At 05:12 Pacific Standard Time on Wednesday, April 18, 1906, the coast of Northern California was struck by a major earthquake with an estimated moment magnitude of 7.9 and a maximum Mercalli intensity of XI (Extreme). High-intensity shaking was felt from Eureka on the North Coast to the Salinas Valley, an agricultural region to the south of the San Francisco Bay Area. Devastating fires soon broke out in San Francisco and lasted for several days. More than 3,000 people died, and over 80% of the city was destroyed. The events are remembered as one of the worst and deadliest earthquakes in the history of the United States. The death toll remains the greatest loss of life from a natural disaster in California's history and high on the lists of American disasters.

A promotional poster for the Los Angeles 1910 International Air Meet.

California Aerospace History

1910 Dec 23
, California

After Wilbur and Orville Wright demonstrated the feasibility of controlled manned flight, Glenn Curtiss entered the field, focusing on aircraft manufacturing and pilot training. On December 23, 1910, Lieut. T. Gordon "Spuds" Ellyson was ordered to report to the Glenn Curtiss Aviation Camp at North Island in San Diego. He completed his training April 12, 1911, and became Naval Aviator No. 1. The original site of this winter encampment is now part of Naval Air Station North Island in San Diego and is referred to by the Navy as "The Birthplace of Naval Aviation". On January 18, 1911, at 11:01 a.m., Eugene Ely, flying a Curtiss pusher, landed on a specially built platform aboard the armored cruiser USS Pennsylvania at anchor in San Francisco Bay. At 11:58 a.m., he took off and returned to Selfridge Field, San Francisco.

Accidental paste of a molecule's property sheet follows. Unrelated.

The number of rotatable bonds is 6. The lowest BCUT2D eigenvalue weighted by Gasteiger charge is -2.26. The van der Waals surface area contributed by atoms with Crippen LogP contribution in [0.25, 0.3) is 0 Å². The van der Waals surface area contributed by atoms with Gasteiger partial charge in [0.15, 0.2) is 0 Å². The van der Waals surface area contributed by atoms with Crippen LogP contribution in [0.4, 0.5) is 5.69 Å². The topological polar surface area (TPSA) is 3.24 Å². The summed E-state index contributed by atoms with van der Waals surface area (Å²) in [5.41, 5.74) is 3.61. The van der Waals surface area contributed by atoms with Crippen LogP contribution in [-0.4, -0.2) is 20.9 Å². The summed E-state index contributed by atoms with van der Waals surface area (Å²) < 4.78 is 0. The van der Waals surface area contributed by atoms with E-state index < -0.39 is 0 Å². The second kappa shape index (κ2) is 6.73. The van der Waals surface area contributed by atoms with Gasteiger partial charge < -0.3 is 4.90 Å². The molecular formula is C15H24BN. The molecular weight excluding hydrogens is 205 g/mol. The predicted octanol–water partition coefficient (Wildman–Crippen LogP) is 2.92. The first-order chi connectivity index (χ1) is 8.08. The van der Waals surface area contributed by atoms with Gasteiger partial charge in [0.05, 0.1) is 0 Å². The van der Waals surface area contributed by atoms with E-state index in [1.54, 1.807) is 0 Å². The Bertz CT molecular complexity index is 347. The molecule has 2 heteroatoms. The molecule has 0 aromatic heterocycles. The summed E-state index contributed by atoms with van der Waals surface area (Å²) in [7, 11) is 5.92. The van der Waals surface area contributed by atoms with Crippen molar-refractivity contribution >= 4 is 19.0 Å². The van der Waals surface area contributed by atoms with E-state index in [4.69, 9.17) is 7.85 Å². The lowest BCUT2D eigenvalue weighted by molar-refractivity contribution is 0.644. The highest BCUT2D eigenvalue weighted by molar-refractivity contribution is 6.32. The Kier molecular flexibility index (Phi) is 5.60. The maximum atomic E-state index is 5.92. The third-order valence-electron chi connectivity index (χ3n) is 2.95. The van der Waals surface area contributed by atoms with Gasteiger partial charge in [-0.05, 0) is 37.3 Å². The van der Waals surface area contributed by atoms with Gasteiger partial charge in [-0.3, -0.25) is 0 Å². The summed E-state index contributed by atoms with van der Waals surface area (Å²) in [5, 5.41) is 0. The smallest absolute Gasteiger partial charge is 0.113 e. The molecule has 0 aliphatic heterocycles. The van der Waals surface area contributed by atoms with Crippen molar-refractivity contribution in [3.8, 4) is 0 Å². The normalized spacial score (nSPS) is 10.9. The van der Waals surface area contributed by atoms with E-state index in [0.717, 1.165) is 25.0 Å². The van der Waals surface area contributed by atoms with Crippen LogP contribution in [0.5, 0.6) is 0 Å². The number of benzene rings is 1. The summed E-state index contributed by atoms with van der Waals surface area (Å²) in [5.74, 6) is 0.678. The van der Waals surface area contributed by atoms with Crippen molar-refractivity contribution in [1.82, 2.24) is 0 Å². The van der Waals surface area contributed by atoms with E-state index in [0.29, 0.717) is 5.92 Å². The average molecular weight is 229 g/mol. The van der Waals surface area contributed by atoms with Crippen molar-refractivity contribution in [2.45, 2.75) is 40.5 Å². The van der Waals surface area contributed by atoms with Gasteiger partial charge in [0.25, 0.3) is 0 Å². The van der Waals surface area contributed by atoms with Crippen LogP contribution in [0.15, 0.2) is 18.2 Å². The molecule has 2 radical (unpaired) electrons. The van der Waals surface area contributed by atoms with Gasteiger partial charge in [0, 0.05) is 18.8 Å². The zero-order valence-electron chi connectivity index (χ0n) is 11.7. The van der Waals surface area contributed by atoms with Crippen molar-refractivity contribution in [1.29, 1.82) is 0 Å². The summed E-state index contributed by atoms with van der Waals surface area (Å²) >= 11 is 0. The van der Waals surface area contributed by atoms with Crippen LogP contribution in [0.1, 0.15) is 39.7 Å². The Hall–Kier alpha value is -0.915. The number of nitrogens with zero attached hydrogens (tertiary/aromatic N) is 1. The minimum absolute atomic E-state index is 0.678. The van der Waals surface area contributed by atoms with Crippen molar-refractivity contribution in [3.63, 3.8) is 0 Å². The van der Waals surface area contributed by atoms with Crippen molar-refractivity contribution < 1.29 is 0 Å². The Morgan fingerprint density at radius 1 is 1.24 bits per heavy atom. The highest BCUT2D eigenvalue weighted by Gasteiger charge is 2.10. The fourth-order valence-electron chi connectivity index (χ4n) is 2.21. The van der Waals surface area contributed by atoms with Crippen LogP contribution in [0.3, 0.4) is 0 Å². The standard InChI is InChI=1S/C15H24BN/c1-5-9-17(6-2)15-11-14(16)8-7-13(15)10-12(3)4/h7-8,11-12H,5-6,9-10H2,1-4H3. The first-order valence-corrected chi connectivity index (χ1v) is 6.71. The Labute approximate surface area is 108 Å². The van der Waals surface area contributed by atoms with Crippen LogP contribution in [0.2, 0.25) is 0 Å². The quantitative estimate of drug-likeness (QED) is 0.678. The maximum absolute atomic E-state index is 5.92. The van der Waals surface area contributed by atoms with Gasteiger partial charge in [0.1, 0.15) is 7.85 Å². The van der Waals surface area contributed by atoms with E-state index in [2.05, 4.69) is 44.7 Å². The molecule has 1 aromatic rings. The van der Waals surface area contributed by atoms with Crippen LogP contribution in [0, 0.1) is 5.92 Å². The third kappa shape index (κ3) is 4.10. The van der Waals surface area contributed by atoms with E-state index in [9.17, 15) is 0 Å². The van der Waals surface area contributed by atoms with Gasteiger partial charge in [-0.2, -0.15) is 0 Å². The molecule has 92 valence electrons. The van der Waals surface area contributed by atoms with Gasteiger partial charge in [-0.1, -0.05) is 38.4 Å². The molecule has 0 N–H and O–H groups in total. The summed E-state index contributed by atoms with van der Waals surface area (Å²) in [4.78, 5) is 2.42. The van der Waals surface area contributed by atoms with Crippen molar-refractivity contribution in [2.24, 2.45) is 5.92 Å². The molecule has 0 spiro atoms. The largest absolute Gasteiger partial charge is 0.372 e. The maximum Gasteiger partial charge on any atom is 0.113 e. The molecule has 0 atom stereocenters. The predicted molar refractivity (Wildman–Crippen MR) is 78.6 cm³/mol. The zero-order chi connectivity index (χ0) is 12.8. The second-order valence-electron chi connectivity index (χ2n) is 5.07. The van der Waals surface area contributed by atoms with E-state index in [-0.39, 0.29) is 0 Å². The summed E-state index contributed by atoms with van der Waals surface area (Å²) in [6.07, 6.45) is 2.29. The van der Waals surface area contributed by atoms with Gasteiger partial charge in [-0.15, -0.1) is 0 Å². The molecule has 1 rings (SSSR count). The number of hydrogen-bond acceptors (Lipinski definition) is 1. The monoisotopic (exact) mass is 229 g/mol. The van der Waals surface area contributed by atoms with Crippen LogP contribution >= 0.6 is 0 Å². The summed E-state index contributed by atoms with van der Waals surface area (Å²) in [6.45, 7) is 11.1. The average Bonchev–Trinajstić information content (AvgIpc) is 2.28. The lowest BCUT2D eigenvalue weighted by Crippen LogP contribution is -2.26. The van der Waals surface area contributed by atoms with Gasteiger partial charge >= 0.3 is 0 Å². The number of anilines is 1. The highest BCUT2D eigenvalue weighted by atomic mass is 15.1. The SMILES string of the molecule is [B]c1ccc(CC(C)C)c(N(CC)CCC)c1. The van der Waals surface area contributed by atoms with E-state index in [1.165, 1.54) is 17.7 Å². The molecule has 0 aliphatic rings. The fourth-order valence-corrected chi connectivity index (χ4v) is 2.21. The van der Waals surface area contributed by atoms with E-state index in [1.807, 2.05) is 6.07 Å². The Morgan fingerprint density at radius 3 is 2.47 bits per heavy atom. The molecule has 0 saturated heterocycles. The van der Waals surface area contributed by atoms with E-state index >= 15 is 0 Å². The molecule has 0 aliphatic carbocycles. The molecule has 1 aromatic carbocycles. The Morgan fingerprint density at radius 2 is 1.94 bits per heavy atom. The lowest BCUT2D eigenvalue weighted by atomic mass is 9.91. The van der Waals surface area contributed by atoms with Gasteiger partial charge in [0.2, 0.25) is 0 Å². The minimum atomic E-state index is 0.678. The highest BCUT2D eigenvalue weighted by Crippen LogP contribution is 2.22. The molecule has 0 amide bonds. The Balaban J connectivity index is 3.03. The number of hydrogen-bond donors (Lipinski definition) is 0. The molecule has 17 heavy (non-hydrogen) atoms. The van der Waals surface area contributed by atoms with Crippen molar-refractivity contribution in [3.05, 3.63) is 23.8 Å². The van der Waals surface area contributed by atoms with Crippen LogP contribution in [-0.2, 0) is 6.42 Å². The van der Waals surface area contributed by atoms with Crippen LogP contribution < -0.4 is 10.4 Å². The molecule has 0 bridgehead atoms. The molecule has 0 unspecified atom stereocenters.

Caltech in Pasadena provided an ideal situation for the development and manufacture of aircraft. In 1925, aircraft builder Donald Douglas and Los Angeles Times publisher Harry Chandler worked together with Caltech president Robert Millikan to bring a state-of-the-art aeronautical research laboratory to the Pasadena college. Douglas recruited some of Caltech's best and brightest students for his company. Douglas utilized the lab's wind tunnel and research staff while designing his DC-1, 2, and 3. In this way, the DC-3, undoubtedly one of the most successful aircraft designs ever built, represented more than just a single designer's project.

The Caltech Jet Propulsion Laboratory (JPL) traces its beginnings to 1936 in the Guggenheim Aeronautical Laboratory at the California Institute of Technology (GALCIT), when the first set of rocket experiments were carried out in the Arroyo Seco. JPL was transferred to NASA in December 1958, becoming the agency's primary planetary spacecraft center. In 1940, 65% of aircraft manufacturers were located along or near the East or West Coasts of the United States. California alone had 44 percent of all aircraft manufacturing.

Clara Elizabeth Chan Lee, the first Chinese American woman to register to vote in the United States

Women's Suffrage in California

1911 Jan 1
, California